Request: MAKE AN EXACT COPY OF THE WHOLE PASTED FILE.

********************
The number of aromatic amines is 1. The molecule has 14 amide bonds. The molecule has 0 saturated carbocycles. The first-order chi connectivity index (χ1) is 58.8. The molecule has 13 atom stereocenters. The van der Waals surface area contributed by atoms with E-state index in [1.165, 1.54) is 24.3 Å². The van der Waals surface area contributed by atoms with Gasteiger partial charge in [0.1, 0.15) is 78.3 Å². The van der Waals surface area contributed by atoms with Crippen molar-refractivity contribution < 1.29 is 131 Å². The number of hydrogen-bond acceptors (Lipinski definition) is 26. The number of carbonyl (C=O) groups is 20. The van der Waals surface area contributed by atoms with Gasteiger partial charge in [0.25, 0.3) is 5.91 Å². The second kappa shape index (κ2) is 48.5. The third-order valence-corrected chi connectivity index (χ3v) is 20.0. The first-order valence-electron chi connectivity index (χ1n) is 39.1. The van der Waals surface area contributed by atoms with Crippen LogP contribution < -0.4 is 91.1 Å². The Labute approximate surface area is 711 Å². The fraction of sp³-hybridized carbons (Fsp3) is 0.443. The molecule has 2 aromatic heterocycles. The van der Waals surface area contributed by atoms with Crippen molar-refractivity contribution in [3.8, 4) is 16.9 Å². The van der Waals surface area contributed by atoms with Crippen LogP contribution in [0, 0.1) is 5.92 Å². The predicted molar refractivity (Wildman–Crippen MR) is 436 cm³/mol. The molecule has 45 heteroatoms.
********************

The number of aromatic amines is 1. The molecule has 14 amide bonds. The molecule has 0 saturated carbocycles. The first-order chi connectivity index (χ1) is 58.8. The molecule has 13 atom stereocenters. The van der Waals surface area contributed by atoms with E-state index in [1.165, 1.54) is 24.3 Å². The van der Waals surface area contributed by atoms with Gasteiger partial charge in [0.1, 0.15) is 78.3 Å². The van der Waals surface area contributed by atoms with Crippen molar-refractivity contribution < 1.29 is 131 Å². The number of hydrogen-bond acceptors (Lipinski definition) is 26. The number of carbonyl (C=O) groups is 20. The van der Waals surface area contributed by atoms with Gasteiger partial charge in [0.25, 0.3) is 5.91 Å². The second kappa shape index (κ2) is 48.5. The third-order valence-corrected chi connectivity index (χ3v) is 20.0. The first-order valence-electron chi connectivity index (χ1n) is 39.1. The van der Waals surface area contributed by atoms with Crippen LogP contribution < -0.4 is 91.1 Å². The Labute approximate surface area is 711 Å². The fraction of sp³-hybridized carbons (Fsp3) is 0.443. The molecule has 2 aromatic heterocycles. The van der Waals surface area contributed by atoms with Crippen molar-refractivity contribution in [3.8, 4) is 16.9 Å². The van der Waals surface area contributed by atoms with Crippen LogP contribution in [0, 0.1) is 5.92 Å². The predicted molar refractivity (Wildman–Crippen MR) is 436 cm³/mol. The molecule has 45 heteroatoms.